The phrase “PR disaster” was perhaps never used more than it was last month when United Airlines forcibly dragged a passenger off of a flight, not because of any transgression he’d committed, but because the airline had purposefully overbooked the flight.
The video of the incident would have been a disaster in and of itself, but United Airlines truly dug their own grave when their social media representative seemed to blame the victim of the incident immediately after the video hit the internet. The airline’s Twitter account referred to the passenger as “disruptive and belligerent”, despite the fact that the video footage and the witness statements contradicted that.
United Airlines may forever be the poster child of what not to do in the midst of a Public Relations (PR) crisis.
To ensure that your company never follows the same path, here are the dos and don’ts of crisis management.
DON’T Blame The Customer
For a long time, the sentiment “the customer is always right” reigned supreme. Now, any business owner knows that jerk customers absolutely do exist and you sometimes have to bend over backwards for someone who doesn’t deserve such kind treatment.
When you’re in the middle of a public relations crisis, it’s important to remember the old rule about the customer always being right. Now, in the case of United Airlines, the wronged passenger was in fact an innocent victim. But even if he hadn’t been, the decision by the airline to insult him publicly still would have been the wrong one. You never want to look like you’re trying to pass the blame off to someone else, especially someone who’s given your company money.
DO Communicate, But Wisely
United Airlines wasn’t necessarily wrong for responding to the situation promptly and publicly. It wasn’t their timing or their willingness to communicate that was an issue; rather, it was what they said.
Although saying something irresponsible or blaming the customer is the wrong way to go, staying silent can be just as problematic from a public relations standpoint. People are distrustful of any company that fails to respond to actions or accusations of wrongdoing. Furthermore, in the social media age, people have grown accustomed to lightning-quick responses. People grow impatient and frustrated if you wait too long to make a statement.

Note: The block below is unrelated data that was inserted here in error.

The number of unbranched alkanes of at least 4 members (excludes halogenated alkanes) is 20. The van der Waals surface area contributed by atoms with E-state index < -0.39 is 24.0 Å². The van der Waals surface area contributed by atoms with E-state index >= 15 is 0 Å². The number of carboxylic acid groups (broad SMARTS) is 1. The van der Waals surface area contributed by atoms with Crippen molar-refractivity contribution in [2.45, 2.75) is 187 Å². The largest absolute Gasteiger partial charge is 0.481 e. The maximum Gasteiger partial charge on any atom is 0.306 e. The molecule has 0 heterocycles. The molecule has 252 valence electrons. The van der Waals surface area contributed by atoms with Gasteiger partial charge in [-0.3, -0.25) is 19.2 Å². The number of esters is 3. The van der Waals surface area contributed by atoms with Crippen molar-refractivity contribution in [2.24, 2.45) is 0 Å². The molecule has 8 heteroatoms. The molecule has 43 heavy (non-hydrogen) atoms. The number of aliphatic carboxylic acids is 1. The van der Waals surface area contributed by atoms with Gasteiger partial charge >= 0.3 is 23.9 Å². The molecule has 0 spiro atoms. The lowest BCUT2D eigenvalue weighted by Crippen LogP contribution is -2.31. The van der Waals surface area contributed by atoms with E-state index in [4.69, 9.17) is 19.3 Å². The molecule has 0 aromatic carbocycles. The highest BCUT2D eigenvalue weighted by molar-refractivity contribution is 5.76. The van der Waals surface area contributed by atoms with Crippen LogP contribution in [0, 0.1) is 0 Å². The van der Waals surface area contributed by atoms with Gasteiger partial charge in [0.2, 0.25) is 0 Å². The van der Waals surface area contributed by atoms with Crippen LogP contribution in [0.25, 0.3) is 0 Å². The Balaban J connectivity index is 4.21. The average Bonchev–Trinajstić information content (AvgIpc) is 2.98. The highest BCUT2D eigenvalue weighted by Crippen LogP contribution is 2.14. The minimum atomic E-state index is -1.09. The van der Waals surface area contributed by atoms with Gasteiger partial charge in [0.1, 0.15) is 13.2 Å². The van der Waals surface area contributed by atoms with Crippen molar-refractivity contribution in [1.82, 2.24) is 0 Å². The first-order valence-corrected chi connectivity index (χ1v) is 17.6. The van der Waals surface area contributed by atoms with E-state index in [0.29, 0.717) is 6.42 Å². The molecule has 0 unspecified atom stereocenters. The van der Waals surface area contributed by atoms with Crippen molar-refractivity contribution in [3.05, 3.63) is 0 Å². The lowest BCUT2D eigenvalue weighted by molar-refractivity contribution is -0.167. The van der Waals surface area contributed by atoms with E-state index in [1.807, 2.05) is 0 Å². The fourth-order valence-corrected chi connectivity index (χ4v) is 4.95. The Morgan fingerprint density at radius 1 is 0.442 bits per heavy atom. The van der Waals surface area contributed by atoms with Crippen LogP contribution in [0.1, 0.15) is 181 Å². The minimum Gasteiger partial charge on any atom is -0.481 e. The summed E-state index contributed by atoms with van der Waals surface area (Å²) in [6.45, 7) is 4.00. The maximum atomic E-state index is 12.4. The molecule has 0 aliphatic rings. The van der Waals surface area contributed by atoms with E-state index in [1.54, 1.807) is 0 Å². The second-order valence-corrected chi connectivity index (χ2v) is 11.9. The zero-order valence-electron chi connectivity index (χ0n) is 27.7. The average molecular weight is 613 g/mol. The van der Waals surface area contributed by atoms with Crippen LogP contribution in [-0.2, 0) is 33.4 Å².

You want to think critically and creatively about your response to a situation, but it’s important that you work within a reasonable time frame. Put thought into how you respond, weigh the pros and cons of your words, but don’t wait too long.
DON’T Be Childish
Recently, a new cosmetics company turned what should have been the launch of a promising new product into the end of their company before it ever really began. When Evie Blender launched its product, a silicone makeup sponge, it used the common cosmetics marketing technique of sending the product to a slew of popular YouTube makeup gurus to use in their videos.
When longtime YouTuber and makeup artist XSparkage announced on camera that she was underwhelmed by the product, Evie Blender could have just left well enough alone. Instead, they launched a downright childish campaign against the beloved e-celebrity, flooding her social media with petty comments and sending her a cease and desist letter that dishonestly labeled her fair criticism of their product as “libel.”
In the era of social media, this behavior by new entrepreneurs is becoming all too common. Your company’s social media presence ought to be taken seriously; these are not your personal accounts where you can be free to be goofy, sarcastic or petty. When you have a negative PR situation on your hands, don’t respond defensively to individual comments. Don’t engage with internet trolls who are trying to get a rise out of you. The second you appear to be overly defensive or childish, you’ve set the ball in motion for your company to fall apart.
The digital era has changed so much about how we approach public relations, but some rules will never change. Communicate honestly, but never be petty or blame the customer. Be polite, be professional and be honest. Customers don’t have a problem with companies that occasionally make mistakes; rather, what they have a problem with is companies that don’t know how to handle these mistakes.
Philip’s primary focus is a fusion of technology, small business and marketing. As a freelancer and writer, he is in love with startups, traveling and helping others get their ideas off the ground. He unwinds with a glass of scotch and some indie rock on vinyl.